Monthly Archives: February 2018

Week Twenty-Four

This week I worked on updating my code. I am still waiting on some information, but as soon as I get what I need I should be able to start incorporating it into what I am doing. I still have the code I wrote about PageRank; however, I need to know the form of the information so I can adjust my code to work for it.

I also continued to better my knowledge of Plotly and of GUIs. I believe I have figured out a way to make the graph. I am looking forward to being able to merge all the code I have written. I should be able to do that soon.

Next week I will continue working on building the GUI and merging all my code. I should get the files I need from my other teammates so I will be able to make adjustments if need be.

Week Twenty-Three

This week I learned as much as I could about Plotly. I also worked on building a GUI. I am still planning on making it in Python; I just need to know what information I am going to be given. Once I am given the information I need, I am going to start designing a GUI and a graph to fit our program. I spent some time last summer learning about GUIs, but I have not made one quite like this.

Next week I will work on making updates to my code. I will also learn more about GUIs and see if I can make it look more like what I need.

Week 25: 2/19 – 2/23

This week, I updated my decoder file to be able to take in 2 articles and compare every sentence in the first article to every sentence in the next article.

import pandas as pd
import numpy as np

article1 = pd.read_csv('article1.csv', names = ["Value", "Sentence"])
article2 = pd.read_csv('article2.csv', names = ["Value", "Sentence"])

combined_articles = []
for sent1 in article1["Sentence"]:
 for sent2 in article2["Sentence"]:
 combined_articles.append([sent1, sent2, 0])

article1['Value'] = 0
article2['Value'] = 0

article1['Sentence2'] = article2['Sentence']

numCols = len(article1.index)

article1['id'] = np.arange(0,numCols)

with open("test_final.tsv", 'w') as f:
 for row in combined_articles:
 sent1 = row[0]
 sent2 = row[1]
 value = row[2]
 f.write("\"%s\"\t\"%s\"\t%s\n" % (sent1, sent2, value))

Week 24

My task: To carry out a Jaccard index vs. Cosine Similarity test and record my results.

Review: I am testing the accuracy of the Jaccard index method vs. the Cosine similarity method when determining the similarity between two sentences:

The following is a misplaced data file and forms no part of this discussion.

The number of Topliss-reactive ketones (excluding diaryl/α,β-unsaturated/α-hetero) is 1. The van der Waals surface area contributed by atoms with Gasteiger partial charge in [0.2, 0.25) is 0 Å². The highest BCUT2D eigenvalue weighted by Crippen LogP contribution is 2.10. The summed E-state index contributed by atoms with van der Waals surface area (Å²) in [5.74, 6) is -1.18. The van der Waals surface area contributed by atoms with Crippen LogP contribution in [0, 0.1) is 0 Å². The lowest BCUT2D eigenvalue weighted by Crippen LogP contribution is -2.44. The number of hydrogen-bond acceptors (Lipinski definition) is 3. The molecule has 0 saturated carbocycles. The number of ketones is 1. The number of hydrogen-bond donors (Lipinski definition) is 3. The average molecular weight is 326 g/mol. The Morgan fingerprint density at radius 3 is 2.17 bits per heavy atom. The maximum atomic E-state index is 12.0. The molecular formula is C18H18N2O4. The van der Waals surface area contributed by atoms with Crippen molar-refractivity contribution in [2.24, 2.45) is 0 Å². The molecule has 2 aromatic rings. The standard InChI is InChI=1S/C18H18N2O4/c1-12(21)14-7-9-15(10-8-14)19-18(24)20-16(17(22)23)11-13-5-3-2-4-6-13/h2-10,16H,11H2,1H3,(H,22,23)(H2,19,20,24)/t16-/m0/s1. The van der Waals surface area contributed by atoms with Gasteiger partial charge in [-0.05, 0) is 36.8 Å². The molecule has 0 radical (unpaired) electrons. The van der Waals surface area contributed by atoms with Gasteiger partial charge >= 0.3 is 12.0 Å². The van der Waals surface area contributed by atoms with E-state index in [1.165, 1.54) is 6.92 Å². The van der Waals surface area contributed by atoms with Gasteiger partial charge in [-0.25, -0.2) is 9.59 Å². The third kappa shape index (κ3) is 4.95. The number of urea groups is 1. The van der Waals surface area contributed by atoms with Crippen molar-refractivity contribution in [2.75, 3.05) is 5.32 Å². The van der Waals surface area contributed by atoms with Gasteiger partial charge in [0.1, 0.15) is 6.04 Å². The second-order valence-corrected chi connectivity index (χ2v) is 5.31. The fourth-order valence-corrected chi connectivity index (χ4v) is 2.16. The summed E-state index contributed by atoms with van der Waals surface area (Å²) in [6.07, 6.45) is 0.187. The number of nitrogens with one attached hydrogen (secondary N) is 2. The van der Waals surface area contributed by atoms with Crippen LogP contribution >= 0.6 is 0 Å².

1. How can I be a geologist?
  2. What should I do to be a geologist?

With my knowledge of the English language, I know that these two sentences are asking very similar, if not the exact same, thing. Thus, when comparing the similarity of their meanings, it should be close to, if not exactly, 1.

Based on the two texts strings we used as a case study, there are 3 known facts:

  • The value of our target similarity measurement should be 1 or very close to it.
  • Jaccard similarity results in a similarity measurement of 0.40.
  • Cosine similarity results in a similarity measure of  0.5774

Comparing the results of our case study from Jaccard similarity and Cosine similarity, we can see that cosine similarity has a better score which is closer to our target measurement. Thus, we can conclude that the cosine works better than the Jaccard method.


Week 24: 2/12 – 2/16

This week, I was able to rewrite my code to build the matrix into the format that we need.

import re

f = open(r"test.probs", "r")
count = 0;

data = []

line = f.readline()

# When readline returns an empty string, the file is fully read.
 if line == "":

# When a newline is returned, the line is empty.
 if line == "\n":

stripped = line.strip()

m = re.match(r'.*\:([\d\.]+).*\:([\d\.]+).*', stripped)
 if m is not None:
 difference = 0;

# Check if the probability that they entail each other is
 # greater than the probability that they don't.
 if float( > float(

# If the difference in the probability that they entail
 # each other is greater than the threshold of 0.5, then
 # append to the list called 'data'.
 difference = float( - float(;
 if difference > 0.5:
 data.append((,, "right"))

# The length of data is the number of sentences that entail each other in the article,
# and this will also be the value that we will need to put into the matrix.
count = len(data)